Similarly, when we talk about a young company, simply describing it as “a tech startup” is not a meaningful signifier. Every single new company in existence relies on technology, so we must be diligent in calling a mayo company a condiment provider, lest we allow it to end up with “tech industry”-style economics that drive it to absurdities like secret bulk purchasing of aioli.
There is no “technology industry”
Anil Dash

Hmm. Condiment provider, however, glosses over the fact that the company is a new (and by intent at least) high-growth venture.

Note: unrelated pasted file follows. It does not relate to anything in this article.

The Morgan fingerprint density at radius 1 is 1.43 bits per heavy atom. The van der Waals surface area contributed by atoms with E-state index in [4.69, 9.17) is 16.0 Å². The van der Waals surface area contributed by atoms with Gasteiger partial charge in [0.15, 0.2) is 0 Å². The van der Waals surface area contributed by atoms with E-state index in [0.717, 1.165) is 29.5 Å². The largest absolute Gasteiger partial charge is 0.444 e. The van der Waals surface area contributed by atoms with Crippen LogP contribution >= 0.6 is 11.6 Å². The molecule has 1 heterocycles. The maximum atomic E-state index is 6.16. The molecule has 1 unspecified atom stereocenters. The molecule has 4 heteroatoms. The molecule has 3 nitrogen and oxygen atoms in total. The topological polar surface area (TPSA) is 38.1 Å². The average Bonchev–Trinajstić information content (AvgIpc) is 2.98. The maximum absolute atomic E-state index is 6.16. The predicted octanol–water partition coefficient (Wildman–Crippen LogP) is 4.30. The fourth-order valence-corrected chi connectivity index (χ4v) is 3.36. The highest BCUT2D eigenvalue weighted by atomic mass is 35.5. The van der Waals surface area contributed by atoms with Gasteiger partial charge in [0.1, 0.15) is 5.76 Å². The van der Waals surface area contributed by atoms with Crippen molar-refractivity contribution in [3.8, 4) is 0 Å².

It makes complete sense to still call them a startup. Perhaps a food startup, or a condiment startup, but a startup nonetheless.

AirBnB? Lodging startup. Uber and Lyft? Transportation startups. Netflix? No longer a startup, so a media company. etc.

That said, it is also obvious that even within 'food' a condiment company has very little in common with a company building hamburger-making robots, say.

So part of the problem may be that food, transportation, retail, media, and most of the other sectors (and the regulatory agencies overseeing them) are long overdue (a side effect of sprawling old-school conglomerate dominance) for refactoring into much more specific categories.